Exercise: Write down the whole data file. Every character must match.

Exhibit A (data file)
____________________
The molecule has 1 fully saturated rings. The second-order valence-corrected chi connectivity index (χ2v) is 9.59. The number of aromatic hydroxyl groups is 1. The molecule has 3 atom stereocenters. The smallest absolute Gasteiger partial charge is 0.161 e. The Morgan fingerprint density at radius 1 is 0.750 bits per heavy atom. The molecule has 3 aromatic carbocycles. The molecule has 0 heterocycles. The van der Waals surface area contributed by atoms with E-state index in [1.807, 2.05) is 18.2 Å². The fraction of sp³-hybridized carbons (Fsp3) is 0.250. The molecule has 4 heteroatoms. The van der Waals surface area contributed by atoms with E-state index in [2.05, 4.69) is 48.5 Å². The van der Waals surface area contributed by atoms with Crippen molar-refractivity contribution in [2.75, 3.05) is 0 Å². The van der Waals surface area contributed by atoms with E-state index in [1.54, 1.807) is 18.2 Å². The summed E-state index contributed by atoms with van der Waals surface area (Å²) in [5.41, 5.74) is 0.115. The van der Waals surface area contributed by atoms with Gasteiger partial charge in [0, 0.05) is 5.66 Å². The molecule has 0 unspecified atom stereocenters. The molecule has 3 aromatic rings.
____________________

The molecule has 1 fully saturated rings. The second-order valence-corrected chi connectivity index (χ2v) is 9.59. The number of aromatic hydroxyl groups is 1. The molecule has 3 atom stereocenters. The smallest absolute Gasteiger partial charge is 0.161 e. The Morgan fingerprint density at radius 1 is 0.750 bits per heavy atom. The molecule has 3 aromatic carbocycles. The molecule has 0 heterocycles. The van der Waals surface area contributed by atoms with E-state index in [1.807, 2.05) is 18.2 Å². The fraction of sp³-hybridized carbons (Fsp3) is 0.250. The molecule has 4 heteroatoms. The van der Waals surface area contributed by atoms with E-state index in [2.05, 4.69) is 48.5 Å². The van der Waals surface area contributed by atoms with Crippen molar-refractivity contribution in [2.75, 3.05) is 0 Å². The van der Waals surface area contributed by atoms with E-state index in [1.54, 1.807) is 18.2 Å². The summed E-state index contributed by atoms with van der Waals surface area (Å²) in [5.41, 5.74) is 0.115. The van der Waals surface area contributed by atoms with Gasteiger partial charge in [0, 0.05) is 5.66 Å². The molecule has 0 unspecified atom stereocenters. The molecule has 3 aromatic rings.